|Newspaper Title||Illustrated Sydney News (NSW: 1881-1894)|
|Trove Title||A Dreadful Pickle|
A Dreadful Pickle.
" Midge, I am going to drive to the station, jon may come too if you like, with
" With Madame P" repeats Midge, some- what doubtfully.
"Yes, with Madame," says Mrs. Laurayne decidedly, and Midge knows coaxing is no use when her mother speaks in that quick little tone, so she goes slowly upstairs to dress, wondering if she can manage " her plan" to-day.
But after all Madame does not go. Frank is going up the line to play tennis, so, as Mrs. Laurayne dislikes a crowded carriage on a hot day, Madame stays at home. Very cool and dainty looks little Miss Laurayne as she trips down the steps to the brougham, in her short white liberty silk frock, with its butter- cup sash, small tan shoes, and tan gloves, and large white hat with buttercups nest- ling in the silk.
" Jane need not have dressed you so ex- travagantly,1" says Mrs. Laurayne, " one of your muslin frocks would have done, we are not going anywhere."
" I told her this dress," returns Midge, coloring a little, and then as her mother begins talking to Frank, she begins think- ing of her delightful " plan " again.
Midge had been reading a great deal lately about poor people, and had longed to do something to help them. When she Bet her mind on a thing she had her way, whatever the consequences, and she meant to this time. She had nearly driven everyone distracted asking questions about poor people lately. Mrs. Laurayne, to try and content her, had taken her to the Children's Hospital, on whose com- mittee she was ; but, although much im
pressed, Midge was not satisfied; " They are not poor enough," she complained, " I want to help poor people like those in London." Her father had laughed good humoredly and given her half a sovereign when ehe applied to him ; the boys had told her not to bother her little head about them ; Madame had shuddered when she boldly proposed visiting the poor like " the girls in the book," and declared they were dirty and dishonest, all of them.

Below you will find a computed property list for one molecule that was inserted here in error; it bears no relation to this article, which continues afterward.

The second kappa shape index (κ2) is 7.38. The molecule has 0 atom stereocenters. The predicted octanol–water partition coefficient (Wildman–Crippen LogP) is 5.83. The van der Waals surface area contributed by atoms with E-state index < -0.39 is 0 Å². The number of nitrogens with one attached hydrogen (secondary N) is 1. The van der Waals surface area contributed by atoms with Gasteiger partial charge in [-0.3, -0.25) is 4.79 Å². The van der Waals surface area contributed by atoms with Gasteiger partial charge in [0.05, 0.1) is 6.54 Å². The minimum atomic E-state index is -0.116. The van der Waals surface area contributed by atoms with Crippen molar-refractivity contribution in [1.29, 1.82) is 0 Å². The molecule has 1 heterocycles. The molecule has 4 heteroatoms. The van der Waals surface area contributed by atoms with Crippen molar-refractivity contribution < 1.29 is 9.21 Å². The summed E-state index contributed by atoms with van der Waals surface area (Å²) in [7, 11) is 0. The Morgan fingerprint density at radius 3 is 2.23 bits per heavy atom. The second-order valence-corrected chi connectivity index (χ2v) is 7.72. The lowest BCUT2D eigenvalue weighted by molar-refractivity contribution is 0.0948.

Midge, however, was not to be daunted, " visit the poor " she intended to by hook or by crook. Quite a little romance she made up in her busy little head, how she, all dressed in white, should go among the people, talking to them, not in a patron- ising little way like mamma's, but freely and kindly ; how she would take out her purse and give them money ; displaying to their astonished gaze bright silver coin in plenty (she had ker half-sovereign changed into new sixpences and threepences on purpose), how she would advise them kindly, but firmly, not to get drunk or beat their children " like the people in the book," and how, as she went from house to house distributing kind words, smiles, and silver coin, they would look after her and think she was an angel.
When 'they got to the station Mrs. Laurayne's train was in (she was going to Hurstville for the night), so Frank and Mi J ge got into the compartment with her until it started. Then the bell rang and they jumped out. Mrs. Laurayne told Frank to put his sister back in the brougham, and then the train started,
" Let me go round to the other platform, Frank," coaxed Midge, " I lore seeing the trains," and Frank took her round.
" By Jove, there's my train just whistled," he cried as they reached the other side. " My watch was wrong ; you're a big girl now, Midge j just walk strraight down the platform and get into the brougham, I'll lose my train if I come," and, still speaking, he sprang on the train that was just moving off. " Shall you be all right P" he called.
" Yes, I'm all right," she answered gaily, and then stood waiving her handkerchief to him till the train was out of sight, and she was left alone on the platform-alone, with no bothering nurse or governess, or
brothers to take care of her.
Gould anything have happened more deliciously P Here was her very opportunity to " visit the poor."
(TO BK CONTINUED.)